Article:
-Kayak Dave

Pros: Excellent stability profile, outfitting, and surf upgrades. Revolutionary design that performs very well in the “play the sea” niche.

Cons: There is no getting around that this is a niche kayak that is best suited for “play the sea” but will not perform as well as a sea kayak on flat water or surf as well as a true surf kayak/whitewater playboat. High price point.

Kayak Dave Rating:

 

5 Responses to P&H Delphin Review

  1. George North

    Nice review Dave like most people who write these articles. You omit your size and weight ? The primary factor in any potential kayak purchase is fit. Does it fit a 240lb 6’3″ paddler with a 35 ” inside leg ? I rang the manufacturer and two stockists none of them know either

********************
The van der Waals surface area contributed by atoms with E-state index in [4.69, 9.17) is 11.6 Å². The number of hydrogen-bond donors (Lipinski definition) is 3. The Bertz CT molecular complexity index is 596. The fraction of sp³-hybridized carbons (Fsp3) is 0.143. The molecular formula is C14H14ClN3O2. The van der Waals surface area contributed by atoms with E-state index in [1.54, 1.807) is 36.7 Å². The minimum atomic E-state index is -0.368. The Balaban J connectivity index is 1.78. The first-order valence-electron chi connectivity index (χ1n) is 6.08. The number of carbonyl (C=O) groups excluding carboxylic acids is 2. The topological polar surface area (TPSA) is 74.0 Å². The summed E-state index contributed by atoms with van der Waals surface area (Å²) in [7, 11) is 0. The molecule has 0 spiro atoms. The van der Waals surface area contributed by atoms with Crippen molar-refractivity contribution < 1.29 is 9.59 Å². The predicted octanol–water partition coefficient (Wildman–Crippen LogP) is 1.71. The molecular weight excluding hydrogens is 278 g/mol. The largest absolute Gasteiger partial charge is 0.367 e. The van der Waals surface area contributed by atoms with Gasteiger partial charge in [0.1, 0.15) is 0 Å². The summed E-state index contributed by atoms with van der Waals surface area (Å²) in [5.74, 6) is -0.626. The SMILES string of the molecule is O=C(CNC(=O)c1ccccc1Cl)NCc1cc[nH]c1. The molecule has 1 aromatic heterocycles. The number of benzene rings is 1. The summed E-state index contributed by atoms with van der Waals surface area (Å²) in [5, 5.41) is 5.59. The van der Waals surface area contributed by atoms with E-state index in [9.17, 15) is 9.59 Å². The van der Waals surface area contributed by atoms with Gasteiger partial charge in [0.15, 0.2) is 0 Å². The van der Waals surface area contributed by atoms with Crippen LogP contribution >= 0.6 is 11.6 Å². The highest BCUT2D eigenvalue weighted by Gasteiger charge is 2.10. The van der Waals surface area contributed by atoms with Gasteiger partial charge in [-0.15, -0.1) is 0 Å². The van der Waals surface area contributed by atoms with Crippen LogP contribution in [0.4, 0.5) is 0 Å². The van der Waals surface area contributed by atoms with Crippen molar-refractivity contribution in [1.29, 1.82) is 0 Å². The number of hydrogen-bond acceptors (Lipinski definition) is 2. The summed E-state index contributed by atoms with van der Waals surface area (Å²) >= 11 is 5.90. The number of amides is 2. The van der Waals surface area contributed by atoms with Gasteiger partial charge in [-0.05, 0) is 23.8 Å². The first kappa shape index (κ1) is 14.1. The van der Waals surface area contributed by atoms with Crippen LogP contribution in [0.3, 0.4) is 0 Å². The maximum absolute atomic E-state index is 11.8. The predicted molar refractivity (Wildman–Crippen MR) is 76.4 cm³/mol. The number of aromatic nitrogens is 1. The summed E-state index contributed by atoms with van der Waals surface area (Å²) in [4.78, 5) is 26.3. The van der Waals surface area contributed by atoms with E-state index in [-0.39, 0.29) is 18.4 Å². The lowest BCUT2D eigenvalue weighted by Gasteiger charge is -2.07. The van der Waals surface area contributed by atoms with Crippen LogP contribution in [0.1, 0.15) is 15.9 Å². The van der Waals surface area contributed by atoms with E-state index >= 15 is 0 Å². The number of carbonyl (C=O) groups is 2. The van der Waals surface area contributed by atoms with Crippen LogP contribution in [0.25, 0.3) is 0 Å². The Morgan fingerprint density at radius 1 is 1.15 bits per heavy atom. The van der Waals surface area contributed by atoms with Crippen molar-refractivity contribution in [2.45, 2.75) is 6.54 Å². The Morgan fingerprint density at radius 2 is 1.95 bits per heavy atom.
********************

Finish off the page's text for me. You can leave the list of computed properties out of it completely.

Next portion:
Like most modern kayaks the Delphin comes up too small most “normal” size people even buying the 155. I travelled miles to try one if your a big lad dont bother.

    Pity I liked it otherwise.

    • arrudad

      Hi George!

      Thanks for your comments! The height weight and shoe size of each author are published in their respective bios on the about page…maybe we’ll start adding them at the bottom of the reviews too. I 100% agree that the primary factor in purchasing a kayak is fit. With that said I’m a fairly small guy at only 5’6″, 120lbs and size 9 shoe and this review certainly reflects how the kayak responded with me in the cockpit. As a reviewer, I’m always weary to extrapolate and comment on how I think a kayak should fit or respond to someone who is twice my size. These relationships are a complicated function of paddler size, skill, and even weather conditions and they tend to be non-linear. You certainly did the right thing in finding one to try out for yourself to see.

      Happy Paddling!

      -Kayak Dave